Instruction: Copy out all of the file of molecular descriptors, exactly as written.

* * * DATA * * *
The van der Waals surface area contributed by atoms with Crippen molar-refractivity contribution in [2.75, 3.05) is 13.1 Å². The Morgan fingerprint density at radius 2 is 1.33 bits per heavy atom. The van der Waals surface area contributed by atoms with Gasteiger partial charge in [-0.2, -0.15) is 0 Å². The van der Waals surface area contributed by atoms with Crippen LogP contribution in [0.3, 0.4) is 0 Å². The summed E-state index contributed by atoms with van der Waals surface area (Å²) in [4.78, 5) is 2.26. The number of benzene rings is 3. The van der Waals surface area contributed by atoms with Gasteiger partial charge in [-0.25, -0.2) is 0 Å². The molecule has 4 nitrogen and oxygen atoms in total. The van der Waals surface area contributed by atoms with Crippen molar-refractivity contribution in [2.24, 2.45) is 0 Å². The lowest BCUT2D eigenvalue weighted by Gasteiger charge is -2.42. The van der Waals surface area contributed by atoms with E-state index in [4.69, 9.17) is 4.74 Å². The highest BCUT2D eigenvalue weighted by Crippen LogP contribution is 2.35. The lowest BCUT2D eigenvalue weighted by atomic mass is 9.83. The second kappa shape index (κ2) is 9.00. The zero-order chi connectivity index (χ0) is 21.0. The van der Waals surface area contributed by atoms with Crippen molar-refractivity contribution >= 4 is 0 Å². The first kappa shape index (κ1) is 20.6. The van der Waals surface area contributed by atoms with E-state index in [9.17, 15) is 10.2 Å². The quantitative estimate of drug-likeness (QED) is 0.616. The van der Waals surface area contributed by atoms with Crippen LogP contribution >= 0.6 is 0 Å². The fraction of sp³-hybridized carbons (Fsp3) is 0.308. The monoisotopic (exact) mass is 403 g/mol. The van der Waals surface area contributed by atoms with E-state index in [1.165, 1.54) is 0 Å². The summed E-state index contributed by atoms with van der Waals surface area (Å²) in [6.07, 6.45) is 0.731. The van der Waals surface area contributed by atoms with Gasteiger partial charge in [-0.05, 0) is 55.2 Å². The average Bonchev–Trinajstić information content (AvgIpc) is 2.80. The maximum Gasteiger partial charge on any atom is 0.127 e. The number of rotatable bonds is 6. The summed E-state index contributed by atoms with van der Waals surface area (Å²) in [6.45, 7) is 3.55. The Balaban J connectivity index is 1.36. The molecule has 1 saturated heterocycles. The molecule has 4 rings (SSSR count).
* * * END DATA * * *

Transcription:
The van der Waals surface area contributed by atoms with Crippen molar-refractivity contribution in [2.75, 3.05) is 13.1 Å². The Morgan fingerprint density at radius 2 is 1.33 bits per heavy atom. The van der Waals surface area contributed by atoms with Gasteiger partial charge in [-0.2, -0.15) is 0 Å². The van der Waals surface area contributed by atoms with Crippen LogP contribution in [0.3, 0.4) is 0 Å². The summed E-state index contributed by atoms with van der Waals surface area (Å²) in [4.78, 5) is 2.26. The number of benzene rings is 3. The van der Waals surface area contributed by atoms with Gasteiger partial charge in [-0.25, -0.2) is 0 Å². The molecule has 4 nitrogen and oxygen atoms in total. The van der Waals surface area contributed by atoms with Crippen molar-refractivity contribution in [2.24, 2.45) is 0 Å². The lowest BCUT2D eigenvalue weighted by Gasteiger charge is -2.42. The van der Waals surface area contributed by atoms with E-state index in [4.69, 9.17) is 4.74 Å². The highest BCUT2D eigenvalue weighted by Crippen LogP contribution is 2.35. The lowest BCUT2D eigenvalue weighted by atomic mass is 9.83. The second kappa shape index (κ2) is 9.00. The zero-order chi connectivity index (χ0) is 21.0. The van der Waals surface area contributed by atoms with Crippen molar-refractivity contribution >= 4 is 0 Å². The first kappa shape index (κ1) is 20.6. The van der Waals surface area contributed by atoms with E-state index in [9.17, 15) is 10.2 Å². The quantitative estimate of drug-likeness (QED) is 0.616. The van der Waals surface area contributed by atoms with Crippen LogP contribution >= 0.6 is 0 Å². The fraction of sp³-hybridized carbons (Fsp3) is 0.308. The monoisotopic (exact) mass is 403 g/mol. The van der Waals surface area contributed by atoms with E-state index in [1.165, 1.54) is 0 Å². The summed E-state index contributed by atoms with van der Waals surface area (Å²) in [6.07, 6.45) is 0.731. The van der Waals surface area contributed by atoms with Gasteiger partial charge in [-0.05, 0) is 55.2 Å². The average Bonchev–Trinajstić information content (AvgIpc) is 2.80. The maximum Gasteiger partial charge on any atom is 0.127 e. The number of rotatable bonds is 6. The summed E-state index contributed by atoms with van der Waals surface area (Å²) in [6.45, 7) is 3.55. The Balaban J connectivity index is 1.36. The molecule has 1 saturated heterocycles. The molecule has 4 rings (SSSR count).